How times have changed …
The prolonged spell of extremely hot weather in 1976, from mid June to the end of August, including fifteen consecutive days where a maximum temperature of 32°C or more was recorded somewhere in the UK, was one of the most protracted heatwaves within living memory. Below average rainfall was notable from May 1975 through to August 1976 resulting in one of the most significant droughts on record.
Apart from the unbearable temperature, the one thing I will always remember from the summer of 1976, in addition to sitting my final exams at school, was the abundance of Silver-washed Fritillary (Argynnis paphia) in Worth Forest, my local Sussex woodland. Pearl-bordered Fritillary (Boloria euphrosyne) and Small Pearl-bordered Fritillary (B. selene) were also abundant to the point where we took them for granted; after all they would always be there - or so we thought. A. paphia is fortunately still present in many Sussex woodlands but our smaller woodland fritillaries are sadly now absent from most of their former haunts. B. selene, which became extinct in Sussex in 2013, is now the subject of a reintroduction programme to its former stronghold.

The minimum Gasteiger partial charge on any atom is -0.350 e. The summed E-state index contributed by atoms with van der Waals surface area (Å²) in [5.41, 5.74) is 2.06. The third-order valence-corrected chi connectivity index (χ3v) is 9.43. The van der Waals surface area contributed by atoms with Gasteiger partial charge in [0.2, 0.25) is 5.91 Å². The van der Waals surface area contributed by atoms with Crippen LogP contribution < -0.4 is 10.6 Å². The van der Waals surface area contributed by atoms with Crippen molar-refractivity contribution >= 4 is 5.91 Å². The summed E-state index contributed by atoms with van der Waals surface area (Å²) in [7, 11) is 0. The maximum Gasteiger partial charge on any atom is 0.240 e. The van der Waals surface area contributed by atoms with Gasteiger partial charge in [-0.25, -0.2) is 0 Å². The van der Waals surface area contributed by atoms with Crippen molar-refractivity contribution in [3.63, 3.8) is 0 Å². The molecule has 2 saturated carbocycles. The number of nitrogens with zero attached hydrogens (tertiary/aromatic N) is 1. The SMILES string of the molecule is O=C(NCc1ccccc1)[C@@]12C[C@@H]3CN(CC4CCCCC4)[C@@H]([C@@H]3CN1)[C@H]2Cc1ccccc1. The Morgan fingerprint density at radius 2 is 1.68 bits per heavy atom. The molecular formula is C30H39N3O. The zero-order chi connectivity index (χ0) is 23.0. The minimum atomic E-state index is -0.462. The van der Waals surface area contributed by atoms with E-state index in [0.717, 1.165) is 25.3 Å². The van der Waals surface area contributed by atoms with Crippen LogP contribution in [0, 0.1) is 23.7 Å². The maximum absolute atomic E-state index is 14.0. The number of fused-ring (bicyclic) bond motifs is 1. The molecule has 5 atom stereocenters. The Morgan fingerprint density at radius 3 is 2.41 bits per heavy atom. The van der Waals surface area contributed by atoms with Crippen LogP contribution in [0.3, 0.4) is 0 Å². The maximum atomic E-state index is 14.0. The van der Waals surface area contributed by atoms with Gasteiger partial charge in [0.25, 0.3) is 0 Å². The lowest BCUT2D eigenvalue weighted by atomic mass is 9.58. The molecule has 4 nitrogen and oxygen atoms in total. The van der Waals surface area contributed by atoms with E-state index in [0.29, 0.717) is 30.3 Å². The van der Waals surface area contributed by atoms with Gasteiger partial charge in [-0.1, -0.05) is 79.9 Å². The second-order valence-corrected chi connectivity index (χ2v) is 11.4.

A warning to value what we have and not take things for granted.
Blencowe, M. and Hulme, N. (2017). The Butterflies of Sussex. Newbury, Berkshire: Pisces Publications on behalf of Butterfly Conservation (Sussex Branch), pp. 136-145, 146-151 and 152-157.
Pratt, C. R. (2011). A Complete History of the Butterflies and Moths of Sussex. Peacehaven, East Sussex: Colin R. Pratt, 2, pp. 257-261, 261-265 and 275-278.